My stepdad later told me that I was talking. Repeating, “Why doesn’t he love me?” as if it would somehow save me. I admitted in my drugged haze to the pain I had pushed deep down – I was worthless, and unworthy of anyone’s love. I was thirteen.
I am ashamed. And looking at them then, I felt a tiny glimmer of desire, to love like they did.
That thought was on my mind on a crisp October morning some years later. I was finally in my last year of high school, the relief bone deep. After that, I couldn’t lie to myself. Even if I had to lie to others, I refused to trouble the waters of my sanity just to get through each day.
My life finally felt right, the satisfaction of it brought a kind of happiness I had never known before. I have to thank my friend Lyanne for that: I met her as a junior and have so much to thank her for. She unconsciously helped me ‘come out of the closet’ by introducing me to the music of, however cliché it may sound, Tegan and Sara. Through our mutual obsession with their songs we became best friends. Those two women gave me the confidence to say to the world, “I love women, and intensely so.”
But it was Sara Quin’s prose that filled my lungs to bursting with the passion of loving and losing another woman’s touch. Her words lit the flame of wonder and rightness within me. I had to tell them. My family.
It was a Saturday, and I still had yet to do any school shopping. I went with my mother, my father, baby sister, and Lyanne to Woodbury Commons. I had to tell my parents first, that’s the kind of town I’m from. I hadn’t consciously decided to come out to them in a public arena of stubborn shoppers who strode with deals on the brain. But it seemed right. I told my mother while we stood outside of a store waiting for my father to leave. I looked at Lyanne, looked at my mother, and blurted it out.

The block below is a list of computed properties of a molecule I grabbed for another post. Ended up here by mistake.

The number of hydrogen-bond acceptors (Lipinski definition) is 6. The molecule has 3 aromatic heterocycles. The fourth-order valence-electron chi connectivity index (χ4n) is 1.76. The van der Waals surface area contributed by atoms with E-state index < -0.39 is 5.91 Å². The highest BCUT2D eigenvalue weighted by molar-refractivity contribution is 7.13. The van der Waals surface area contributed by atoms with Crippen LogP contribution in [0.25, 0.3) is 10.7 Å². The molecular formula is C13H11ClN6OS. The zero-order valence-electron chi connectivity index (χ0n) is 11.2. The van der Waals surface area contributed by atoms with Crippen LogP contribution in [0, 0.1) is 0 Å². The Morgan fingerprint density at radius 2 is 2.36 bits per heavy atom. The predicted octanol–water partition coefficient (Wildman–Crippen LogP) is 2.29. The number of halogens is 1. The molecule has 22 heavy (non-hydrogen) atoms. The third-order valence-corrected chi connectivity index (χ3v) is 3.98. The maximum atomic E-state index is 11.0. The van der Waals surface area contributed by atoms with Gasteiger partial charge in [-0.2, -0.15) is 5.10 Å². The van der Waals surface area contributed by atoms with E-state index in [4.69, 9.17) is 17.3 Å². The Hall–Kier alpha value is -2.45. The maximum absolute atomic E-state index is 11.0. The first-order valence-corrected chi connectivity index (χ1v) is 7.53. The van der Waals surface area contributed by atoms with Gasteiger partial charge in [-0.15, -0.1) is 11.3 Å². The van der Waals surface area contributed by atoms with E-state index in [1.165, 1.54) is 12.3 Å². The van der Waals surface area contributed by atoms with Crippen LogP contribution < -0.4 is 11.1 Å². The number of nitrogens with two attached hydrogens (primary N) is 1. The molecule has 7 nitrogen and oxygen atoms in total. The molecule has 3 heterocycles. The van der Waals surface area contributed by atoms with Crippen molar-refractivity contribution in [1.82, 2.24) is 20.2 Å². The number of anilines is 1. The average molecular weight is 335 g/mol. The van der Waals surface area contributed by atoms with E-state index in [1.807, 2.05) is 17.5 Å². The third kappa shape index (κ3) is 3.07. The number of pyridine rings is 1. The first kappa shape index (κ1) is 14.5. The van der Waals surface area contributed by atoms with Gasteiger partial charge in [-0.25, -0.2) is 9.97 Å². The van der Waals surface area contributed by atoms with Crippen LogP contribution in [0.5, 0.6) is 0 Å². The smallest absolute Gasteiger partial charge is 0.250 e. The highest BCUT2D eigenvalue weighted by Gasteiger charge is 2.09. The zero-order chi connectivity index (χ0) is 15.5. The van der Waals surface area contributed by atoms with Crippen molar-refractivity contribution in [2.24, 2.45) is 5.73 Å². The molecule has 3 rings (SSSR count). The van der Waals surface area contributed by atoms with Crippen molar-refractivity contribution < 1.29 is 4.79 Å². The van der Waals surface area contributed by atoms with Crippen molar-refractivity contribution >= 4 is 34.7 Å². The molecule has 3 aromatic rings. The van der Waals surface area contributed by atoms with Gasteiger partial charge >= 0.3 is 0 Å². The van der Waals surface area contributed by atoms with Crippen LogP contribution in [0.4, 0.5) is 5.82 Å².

The surprise and liberation that shot through to my feet at my mother’s “Is Lyanne your girlfriend?” was dumbfounding. I stared at my mother, this smiling woman with cocked eyebrows - and I laughed. Of course my mother would worry about the who, rather than the why that plagued the minds of everyone who couldn’t understand that the heart and body knew what it wanted even if the mind did not.
And of course Lyanne wasn’t my girlfriend, but that question would often emerge from my mother’s glossed lips whenever I introduced her to, or mentioned, a female friend. She was obsessed with the concept, as if every time I answered “no,” her hope of a boyfriend for me became real. I didn’t care for that, ignored it rather, because I had been true to myself.
I was free. I was proud. I was ready to face life with courage and an open heart. I had a purpose, and that was to be the best person I could be, to love and care and create without restrictions.
Then Amanda came into my life, this girl with warm brown eyes, a witty tongue, and fingers clever enough to illustrate beauty with a guitar. She taught me the wonder of emotion, of expression, with only the fire of her eyes to guide me, the curve of her lips. Without fear I gave her what I had always wanted to give without regret – my heart.
A writer since childhood, Kiana Nguyen studies Anthropology and History as a freshman at the University at Albany, State University of New York. She writes "to make sense of the thoughts in her head and to express her experiences in the only way that feels right."